If you have never tried homemade pickles before, you are missing out! Pickling is one of the best ways to preserve a prolific veggie harvest and ensure the bounty of your garden can be enjoyed for months to come. In this post, I’ll walk you through the basics of pickling as well as the veggies and fruits (yes, fruit!) that can be preserved and enjoyed. Plus, I’ll share 14 pickle recipes to try. Keep reading to learn why pickling may just be the best thing that has happened to your garden!
Pickles. You either love them or hate them, right? For many people, their only experience with a pickle is the soggy, overly-salted disc that comes slathered in ketchup on a hamburger patty. However, there’s a whole world of incredible, crispy, flavourful pickles out there waiting, made from almost any vegetable imaginable.
As more and more of us are finding the draw to go back to basics in our lives, learning how to make pickles has become more and more popular. Not only is it a fairly easy activity with delicious results, but this is an excellent way to ensure your garden bounty can be enjoyed all year long.
What is Pickling?
First, let’s talk about what pickling is. Pickling is the process of safely preserving food by using either pickle brine or through fermentation. I’ll go into more detail about both methods below, but for now just now that either way will greatly extend the shelf-life of perishable foods.
Pickling isn’t a new thing either. In fact, there’s evidence of people learning how to make pickles as far back as 2030 BC! While some techniques may have been refined over the past 4,000 years, the basic process has stayed the same.
Which Foods Can You Pickle?
We all know that cucumbers can be pickled, of course, but there’s so much more. There’s an entire world out there of flavourful vegetables and fruits that have been preserved. Practically anything that you grow in your garden can be used to either become a pickle or as part of the flavour in the brine itself.
Fruits That Can be Pickled
Let’s start with the fruits. Many people are shocked to know that you can pickle fruit just as easily as a vegetable, but it’s true. Personally, I love the sweet-sour-salty combination that pickled fruit produces. Here are some of the most common fruits you can pickle:
- Watermelon rinds
As you can see, the list is quite extensive, even though it is not exhaustive.
Vegetables You Can Pickle
Likewise, although more people are familiar with pickled vegetables, they often only think of cucumbers. There are so many other colourful veggies that make excellent pickles, such as:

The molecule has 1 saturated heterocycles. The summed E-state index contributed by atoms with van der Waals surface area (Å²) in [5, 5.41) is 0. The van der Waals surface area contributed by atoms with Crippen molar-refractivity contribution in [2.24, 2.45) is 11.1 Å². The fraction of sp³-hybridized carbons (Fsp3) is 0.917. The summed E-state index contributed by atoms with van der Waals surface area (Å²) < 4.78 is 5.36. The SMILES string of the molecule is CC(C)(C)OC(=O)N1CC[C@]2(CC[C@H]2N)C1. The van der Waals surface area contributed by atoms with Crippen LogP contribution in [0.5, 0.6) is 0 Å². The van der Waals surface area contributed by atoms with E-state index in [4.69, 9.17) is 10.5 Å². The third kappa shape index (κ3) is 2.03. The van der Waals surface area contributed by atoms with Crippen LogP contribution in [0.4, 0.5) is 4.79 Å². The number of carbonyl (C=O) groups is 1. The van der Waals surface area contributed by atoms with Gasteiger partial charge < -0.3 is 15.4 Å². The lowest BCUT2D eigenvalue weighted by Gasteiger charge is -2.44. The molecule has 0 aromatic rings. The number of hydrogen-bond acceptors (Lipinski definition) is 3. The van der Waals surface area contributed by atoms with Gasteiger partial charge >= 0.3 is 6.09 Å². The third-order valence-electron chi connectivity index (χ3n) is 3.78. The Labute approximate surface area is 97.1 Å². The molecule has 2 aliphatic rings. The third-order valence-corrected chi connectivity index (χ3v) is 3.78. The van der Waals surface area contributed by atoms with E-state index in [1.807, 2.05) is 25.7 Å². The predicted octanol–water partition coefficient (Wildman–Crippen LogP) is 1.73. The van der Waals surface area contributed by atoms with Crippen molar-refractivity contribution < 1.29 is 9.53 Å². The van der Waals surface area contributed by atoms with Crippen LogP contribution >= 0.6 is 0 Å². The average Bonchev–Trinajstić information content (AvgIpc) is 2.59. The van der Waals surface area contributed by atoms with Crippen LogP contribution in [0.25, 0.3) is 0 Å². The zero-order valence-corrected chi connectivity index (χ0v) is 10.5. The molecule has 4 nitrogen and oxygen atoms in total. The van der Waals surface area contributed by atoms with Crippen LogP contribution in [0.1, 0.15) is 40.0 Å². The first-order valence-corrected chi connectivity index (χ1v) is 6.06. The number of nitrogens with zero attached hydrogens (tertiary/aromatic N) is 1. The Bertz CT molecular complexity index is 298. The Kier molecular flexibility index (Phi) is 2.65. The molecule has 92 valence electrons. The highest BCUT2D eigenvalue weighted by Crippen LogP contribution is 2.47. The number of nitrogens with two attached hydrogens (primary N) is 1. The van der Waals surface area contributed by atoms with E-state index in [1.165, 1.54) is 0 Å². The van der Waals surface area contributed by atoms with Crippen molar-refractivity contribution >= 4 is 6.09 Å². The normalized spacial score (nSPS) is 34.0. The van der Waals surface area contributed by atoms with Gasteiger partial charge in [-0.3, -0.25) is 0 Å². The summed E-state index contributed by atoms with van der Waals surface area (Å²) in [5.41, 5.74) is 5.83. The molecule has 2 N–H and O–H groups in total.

- Brussel sprouts
- Green beans
- Swiss chard
Other Foods You Can Pickle
It’s not just fruits and veggies that can be pickled. You can also pickle protein such as brisket (turning it to corned beef thanks to a salt brine) or even hardboiled eggs.
Pickle Brine vs. Fermentation
As I mentioned above, there are a few methods you can use when learning how to make pickles. While I have some fantastic recipes linked below that will walk you through how to make pickles step by step, I wanted to give you a quick overview of each method.
Pickles with Vinegar Brine – Water Bath Canning
When we think of pickles, we often think of the cucumber in a jar of vinegar-based solution. The proper name for this is vinegar brine. Pickle brine is made of a combination of vinegar, water, and salt. There are often other spices and seasonings added too, such as dill or peppers for example.
Once the food is emersed in pickling vinegar, it must be sealed properly for the food to stay fresh. This is done by the canning method of a water bath, similar to how you would traditionally can jams.
Quick Pickles or Refrigerator Pickles
This is the easiest and fastest way to pickle, thus the name. Using the same vinegar brine method as you would with water bath canning, you will prepare a sweet or salty vinegar brine and cover the veggies or fruit. Then, instead of canning them, they simply get stored in the fridge and eaten up quickly.
Fermentation is another way to preserve vegetables and create pickles. This can be done with almost any veggie successfully. Fermentation preserves food while also increasing the good-for-you bacteria. Well-known fermented foods include kimchi and sauerkraut.
To successfully ferment foods, you need to choose one of three starter methods:
- Whey + salt
- Starter culture
Then, add the food to the starter along with distilled water into a fermentation crock. Make sure the vegetables are weighed down underneath the brine, then place the crock in a cold storage environment.
14 Pickling Recipes to Try
Now that you know a bit of history about pickles and a quick overview of each method, let’s dig into some recipes! Each of these fantastic posts will show you how to make pickles step by step.
The Best Ever Deli-Style Pickles